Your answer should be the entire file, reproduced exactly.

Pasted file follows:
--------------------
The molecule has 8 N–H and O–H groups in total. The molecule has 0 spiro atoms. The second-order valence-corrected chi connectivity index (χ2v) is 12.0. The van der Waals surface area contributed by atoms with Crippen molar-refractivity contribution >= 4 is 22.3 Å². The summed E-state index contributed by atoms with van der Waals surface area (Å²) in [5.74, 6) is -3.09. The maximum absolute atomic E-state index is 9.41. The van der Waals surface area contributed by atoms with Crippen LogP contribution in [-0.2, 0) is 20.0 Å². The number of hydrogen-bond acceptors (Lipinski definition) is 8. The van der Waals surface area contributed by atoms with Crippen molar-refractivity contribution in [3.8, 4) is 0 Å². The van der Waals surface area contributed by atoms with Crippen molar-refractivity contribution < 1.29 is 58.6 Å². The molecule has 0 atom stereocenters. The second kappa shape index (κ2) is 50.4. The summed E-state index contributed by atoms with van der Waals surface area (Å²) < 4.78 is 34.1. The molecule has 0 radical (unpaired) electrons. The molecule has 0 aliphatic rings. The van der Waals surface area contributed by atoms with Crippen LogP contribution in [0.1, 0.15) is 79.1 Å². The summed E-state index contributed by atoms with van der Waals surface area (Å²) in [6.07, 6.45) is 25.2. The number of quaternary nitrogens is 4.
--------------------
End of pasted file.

The molecule has 8 N–H and O–H groups in total. The molecule has 0 spiro atoms. The second-order valence-corrected chi connectivity index (χ2v) is 12.0. The van der Waals surface area contributed by atoms with Crippen molar-refractivity contribution >= 4 is 22.3 Å². The summed E-state index contributed by atoms with van der Waals surface area (Å²) in [5.74, 6) is -3.09. The maximum absolute atomic E-state index is 9.41. The van der Waals surface area contributed by atoms with Crippen LogP contribution in [-0.2, 0) is 20.0 Å². The number of hydrogen-bond acceptors (Lipinski definition) is 8. The van der Waals surface area contributed by atoms with Crippen molar-refractivity contribution in [3.8, 4) is 0 Å². The van der Waals surface area contributed by atoms with Crippen molar-refractivity contribution < 1.29 is 58.6 Å². The molecule has 0 atom stereocenters. The second kappa shape index (κ2) is 50.4. The summed E-state index contributed by atoms with van der Waals surface area (Å²) < 4.78 is 34.1. The molecule has 0 radical (unpaired) electrons. The molecule has 0 aliphatic rings. The van der Waals surface area contributed by atoms with Crippen LogP contribution in [0.1, 0.15) is 79.1 Å². The summed E-state index contributed by atoms with van der Waals surface area (Å²) in [6.07, 6.45) is 25.2. The number of quaternary nitrogens is 4.